The form of ownership determines how property will be managed during the owner’s lifetime and how it will be distributed at the owner’s death. Alternative methods of transferring property on death are sometimes known as “nonprobate transfers,” which include transfers made under California Probate Code §5000. If an account, e.g., a bank account, is payable-on-death (POD) or is a retirement account, e.g., an IRA or non tax deferred brokerage account, is transfer–on-death, with a designated beneficiary (TOD), at death title vests in the beneficiaries without the necessity for probate.
Using named beneficiary documents in an estate plan is an effective way to keep assets out of the long and sometimes costly probate process, making things easier on a person’s loved ones after he or she passes. However, unless a person makes such documents part of a comprehensive estate plan, he or she may end up causing confusion and hassle for his or her heirs and may pass contrary to the decedent’s actual wishes.
Estate planning is a combination of legally operative documents, asset titling, and beneficiary designations. It is important that these different parts work in concert with each other, rather than at cross-purposes. PODs and TODs may be useful in some situations, but careful attention must be paid to avoid unintended and unwanted results if they contradict an estate plan that’s already in place. It’s not that these accounts cannot or should not be used, it’s just they have to be coordinated carefully with the rest of the plan. If there is more than one child and you make a paid on death account in favor of just one, it’s bound to cause misunderstanding or even worse, disinheriting children not listed as beneficiary(ies).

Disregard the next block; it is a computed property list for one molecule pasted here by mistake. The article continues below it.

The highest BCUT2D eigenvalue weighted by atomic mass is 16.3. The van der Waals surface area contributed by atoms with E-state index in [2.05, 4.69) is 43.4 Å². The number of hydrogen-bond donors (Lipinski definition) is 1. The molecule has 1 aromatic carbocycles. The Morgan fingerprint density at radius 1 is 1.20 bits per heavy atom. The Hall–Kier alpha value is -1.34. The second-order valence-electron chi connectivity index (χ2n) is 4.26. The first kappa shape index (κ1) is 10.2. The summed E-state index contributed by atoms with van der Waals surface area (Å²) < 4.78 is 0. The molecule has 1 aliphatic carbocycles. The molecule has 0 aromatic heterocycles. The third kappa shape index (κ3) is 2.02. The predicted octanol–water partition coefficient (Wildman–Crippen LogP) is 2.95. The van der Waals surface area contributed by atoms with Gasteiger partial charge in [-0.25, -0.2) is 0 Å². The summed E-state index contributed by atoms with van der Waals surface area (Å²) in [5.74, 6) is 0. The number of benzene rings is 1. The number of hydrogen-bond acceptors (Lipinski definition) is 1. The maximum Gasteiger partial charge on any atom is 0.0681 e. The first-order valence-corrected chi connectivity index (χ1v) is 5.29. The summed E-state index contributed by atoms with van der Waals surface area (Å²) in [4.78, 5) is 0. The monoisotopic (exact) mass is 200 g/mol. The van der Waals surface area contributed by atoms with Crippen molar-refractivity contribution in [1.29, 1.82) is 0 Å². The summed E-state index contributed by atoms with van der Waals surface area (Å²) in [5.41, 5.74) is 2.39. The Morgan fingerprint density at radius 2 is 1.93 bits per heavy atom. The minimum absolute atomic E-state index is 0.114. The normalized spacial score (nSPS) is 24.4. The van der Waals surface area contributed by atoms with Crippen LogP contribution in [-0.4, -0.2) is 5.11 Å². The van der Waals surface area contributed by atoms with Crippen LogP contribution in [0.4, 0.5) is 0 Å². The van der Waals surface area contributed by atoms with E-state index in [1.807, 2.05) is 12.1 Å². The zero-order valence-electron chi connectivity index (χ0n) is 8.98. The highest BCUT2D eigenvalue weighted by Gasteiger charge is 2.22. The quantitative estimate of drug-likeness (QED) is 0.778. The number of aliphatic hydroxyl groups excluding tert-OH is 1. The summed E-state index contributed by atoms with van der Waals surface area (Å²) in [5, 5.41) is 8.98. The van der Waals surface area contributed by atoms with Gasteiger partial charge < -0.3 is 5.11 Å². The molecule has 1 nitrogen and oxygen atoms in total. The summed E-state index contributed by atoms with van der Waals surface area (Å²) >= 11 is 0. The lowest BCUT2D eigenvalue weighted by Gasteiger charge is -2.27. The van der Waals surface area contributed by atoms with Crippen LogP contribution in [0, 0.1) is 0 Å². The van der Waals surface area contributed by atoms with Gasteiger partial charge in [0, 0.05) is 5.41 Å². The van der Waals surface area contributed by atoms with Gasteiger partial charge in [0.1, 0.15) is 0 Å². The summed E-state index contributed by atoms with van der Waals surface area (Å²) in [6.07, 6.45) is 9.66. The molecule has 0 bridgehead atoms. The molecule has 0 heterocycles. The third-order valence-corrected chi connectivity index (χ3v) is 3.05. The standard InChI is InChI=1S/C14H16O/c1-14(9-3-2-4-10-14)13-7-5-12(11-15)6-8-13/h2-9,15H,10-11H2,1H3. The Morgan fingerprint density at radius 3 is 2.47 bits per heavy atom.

That’s what happened in the recent Florida case of the Estate of Barbara Kester who died in 2011, with a will dividing up her property evenly among her five children. Separately, one daughter, Glenna, took possession of a CD and a credit union account as payable on death beneficiary or joint account holder with right of survivorship. The two sisters who were left out cried foul, but an appellate court ruled in favor of Glenna, concluding that she acted properly in divvying out the three assets per the beneficiary designations.
California courts regularly recognize the validity of payable-on-death accounts and allow them to avoid going through probate. This kind of account has been called the “poor man’s trust.” In California, you can convert almost any bank account into a payable-on-death account by filing forms with the bank designating a beneficiary to receive the funds when you die. This kind of account leaves you total control of the assets during your lifetime. You can change your beneficiary at any time and are free to leave as much or as little money as you like in the account. All you need to do is properly notify your bank of whom you want to inherit the money in the account or certificate of deposit. The bank and the beneficiary you name will do the rest, bypassing probate court entirely. It’s that simple.
As long as you are alive, the person you named to inherit the money in a payable-on-death (POD) account has no rights to it. If you need the money, or just change your mind about leaving it to the beneficiary you named, you can spend the money, name a different beneficiary, or close the account. All you need to do is fill out a simple form, provided by the bank, naming the person you want to inherit the money in the account at your death. As long as you are alive, the person you named to inherit the money in a payable-on-death account has no rights to it. You can spend the money, name a different beneficiary, or close the account.
The rules are basically the same on TOD accounts. Every state except Louisiana and Texas lets you name someone to inherit your stocks, bonds, or brokerage accounts without probate. It works very much like a payable-on-death (POD) bank account. When you register your ownership, either with the stockbroker or the company itself, you make a request to take ownership in what’s called “beneficiary form.” When the papers that show your ownership are issued, they will also show the name of your beneficiary.